Can Title VII Stop Workplace Discrimination?

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FIFTY YEARS after Stonewall, there is still no federal law providing workplace protection to LGBT people, notwithstanding the fact that 22 states and many municipalities have enacted laws that bar discrimination on the basis of sexual orientation. Legislative efforts to provide federal protection have not been successful, though some protections exist due to judicial rulings on other legislation.

         Title VII of the Civil Rights Act bars employment discrimination because of an individual’s “race, color, religion, sex, or national origin.” Federal courts, however, have interpreted the meaning of “sex discrimination” inconsistently. Some courts have held that Title VII’s prohibition on sex discrimination includes sexual orientation and gender identity, while some federal courts have held that these are not protected classes, since they are not listed as specific protected categories.

         In an effort to address this issue, in May 2019 the U.S. House of Representatives passed the Equality Act, which bars discrimination based on sex, sexual orientation, and gender identity in employment. However, it appears unlikely that the Senate will approve the bill. This issue will now come to a head before the U.S. Supreme Court, which agreed to hear three landmark cases in October concerning the employment rights of gay and transgender individuals. Regarding Title VII, the question before the Court is whether the prohibition against workplace discrimination based on sex also prohibits discrimination based on sexual orientation or gender identity.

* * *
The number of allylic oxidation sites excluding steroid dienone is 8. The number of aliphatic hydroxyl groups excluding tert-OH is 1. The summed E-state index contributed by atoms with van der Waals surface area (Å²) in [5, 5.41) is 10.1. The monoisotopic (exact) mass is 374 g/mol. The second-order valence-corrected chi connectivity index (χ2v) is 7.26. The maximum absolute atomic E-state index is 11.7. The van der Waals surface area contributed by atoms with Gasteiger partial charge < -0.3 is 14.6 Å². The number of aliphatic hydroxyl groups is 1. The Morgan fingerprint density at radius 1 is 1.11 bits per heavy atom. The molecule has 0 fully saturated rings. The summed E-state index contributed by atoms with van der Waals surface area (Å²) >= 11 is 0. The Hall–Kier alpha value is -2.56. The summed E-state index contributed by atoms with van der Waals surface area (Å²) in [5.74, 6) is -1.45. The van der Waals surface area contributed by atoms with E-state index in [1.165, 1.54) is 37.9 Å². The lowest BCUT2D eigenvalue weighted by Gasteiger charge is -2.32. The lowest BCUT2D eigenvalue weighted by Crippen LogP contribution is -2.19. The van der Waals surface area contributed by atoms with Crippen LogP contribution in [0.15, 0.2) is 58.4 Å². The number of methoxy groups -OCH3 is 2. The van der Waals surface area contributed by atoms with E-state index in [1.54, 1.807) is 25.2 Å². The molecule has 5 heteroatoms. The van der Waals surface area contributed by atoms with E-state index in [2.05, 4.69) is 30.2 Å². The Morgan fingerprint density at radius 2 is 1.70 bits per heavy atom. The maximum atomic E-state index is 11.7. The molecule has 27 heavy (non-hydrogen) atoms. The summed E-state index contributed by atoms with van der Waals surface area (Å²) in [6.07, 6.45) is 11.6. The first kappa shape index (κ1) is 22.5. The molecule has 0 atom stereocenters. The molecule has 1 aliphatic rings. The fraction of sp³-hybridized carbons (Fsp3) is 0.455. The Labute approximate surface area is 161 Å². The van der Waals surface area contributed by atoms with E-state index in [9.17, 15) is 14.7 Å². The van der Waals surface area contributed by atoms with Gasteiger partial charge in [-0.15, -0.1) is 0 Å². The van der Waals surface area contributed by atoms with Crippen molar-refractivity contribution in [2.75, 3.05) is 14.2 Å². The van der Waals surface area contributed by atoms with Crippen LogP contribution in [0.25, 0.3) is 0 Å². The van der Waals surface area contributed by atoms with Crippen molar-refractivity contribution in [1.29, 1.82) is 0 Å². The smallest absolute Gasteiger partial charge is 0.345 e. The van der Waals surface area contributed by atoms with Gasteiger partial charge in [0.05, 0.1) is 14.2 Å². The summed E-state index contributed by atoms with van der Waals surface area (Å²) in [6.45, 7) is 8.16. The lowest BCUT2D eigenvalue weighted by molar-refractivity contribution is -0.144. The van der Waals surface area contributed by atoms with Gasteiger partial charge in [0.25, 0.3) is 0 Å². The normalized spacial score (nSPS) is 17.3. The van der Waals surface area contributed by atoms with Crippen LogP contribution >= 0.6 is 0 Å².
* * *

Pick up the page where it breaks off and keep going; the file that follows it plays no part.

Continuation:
Uncharacteristically, federal agencies have argued against each other in the courts. The Trump Administration has contended that Title VII does not apply to sexual orientation or transgender status, while the Equal Employment Opportunity Commission has maintained that it does, since discrimination based on sexual orientation or gender identity is inexorably rooted in expectations about a person’s sex. The interpretation of Title VII in this regard has been a cause célèbre in appellate courts in recent years, with most interpreting it to exclude sexual orientation and gender identity.

         The three cases pending before the Supreme Court are the first LGBT cases since the retirement of Justice Anthony Kennedy, a strong proponent of LGBT rights. It was Justice Kennedy who wrote the 2015 opinion in Obergefell v. Hodges, which legalized same-sex marriage. His replacement, Justice Brett M. Kavanaugh, is one of five conservatives on the Court. The three cases would therefore be the first to test the new Court’s approach to LGBT rights.

         Two cases before the Supreme Court involve claims of workplace discrimination based on sexual orientation: Altitude Express Inc. v. Zarda (No. 17-1623), which went in favor of the plaintiff in New York and is now on appeal, and Bostock v. Clayton County (No. 17-1618), a decision in Georgia that went the opposite way and is now on appeal. The third case, R.G. & G.R. Harris Funeral Homes v. Equal Employment Opportunity Commission (No. 18-107), is a workplace discrimination suit brought by a transgender woman in Ohio, on appeal by the defendants. It involves an additional question of discrimination against workers based on conformity to gender stereotypes, which scotus ruled in 1989 was a form of sex discrimination.

         Until the Supreme Court decides these issues, members of the LGBT community will have no choice but to continue to struggle with the patchwork of conflicting court decisions and statutes, which provide limited protection to those who reside in some states and cities. How the Court answers the question as to what constitutes “sex discrimination” is anyone’s guess.

 

Andrew Kimler, a partner at Vishnick McGovern Milizio LLP, a New York-based law firm, regularly writes and lectures on LGBT legal issues. 

 

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